3. Mood is less easy if you haven’t done prior work on it. Mood in prose fiction is often connected with those awful vague adjectives like gloomy and eerie. I think mood and reader’s reaction are also sometimes confused.   This blog does a better job of explaining it –  I use the list of mood words here to study sentences and short extracts before we tackle longer ones. I have some lesson resources to share on mood shortly.
    4. Language, form and structure come more naturally – they are ingrained in our curriculum and students tend to be happy finding techniques. The above groundwork should ensure that they have something to say once they have found them.
    5. Themes and ideas can be another tricky one – while it might be possible to identify the theme of mortality or death in an extract concerning a funeral, it would be very difficult for a student to infer where the writer might be going with that idea.  We don’t have a long view.  We can hedge our bets “The writer might be suggesting” but before we go this far, we have to ask what are the expectation of analysing themes in an unseen text? It is not the same as looking at science and religion in Jekyll & Hyde.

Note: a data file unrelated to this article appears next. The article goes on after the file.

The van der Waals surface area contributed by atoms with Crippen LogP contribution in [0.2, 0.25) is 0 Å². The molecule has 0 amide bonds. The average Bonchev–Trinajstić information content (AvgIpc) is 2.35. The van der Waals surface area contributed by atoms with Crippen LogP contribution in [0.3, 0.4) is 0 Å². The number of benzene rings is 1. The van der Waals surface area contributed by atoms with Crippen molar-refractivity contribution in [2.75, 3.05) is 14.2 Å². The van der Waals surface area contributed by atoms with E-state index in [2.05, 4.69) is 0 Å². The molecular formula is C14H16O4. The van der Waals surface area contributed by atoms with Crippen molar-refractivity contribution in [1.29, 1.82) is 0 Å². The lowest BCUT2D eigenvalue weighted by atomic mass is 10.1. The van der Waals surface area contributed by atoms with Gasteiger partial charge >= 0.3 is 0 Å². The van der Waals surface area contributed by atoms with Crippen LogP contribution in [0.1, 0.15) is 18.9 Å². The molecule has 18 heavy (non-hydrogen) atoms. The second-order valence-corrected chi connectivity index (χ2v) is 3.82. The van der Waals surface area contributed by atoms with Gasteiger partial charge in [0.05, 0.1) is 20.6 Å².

Why – why is the writer up to all this?

To adequately look at themes and ideas, we must tackle the WHY. And if I’m honest – this was the area that I found most difficult. We are used to teaching the writer’s purpose, intention. After all every text has a message – we know that.   So tricky was the why, that it deserves it’s very own blog post. Soon, promise.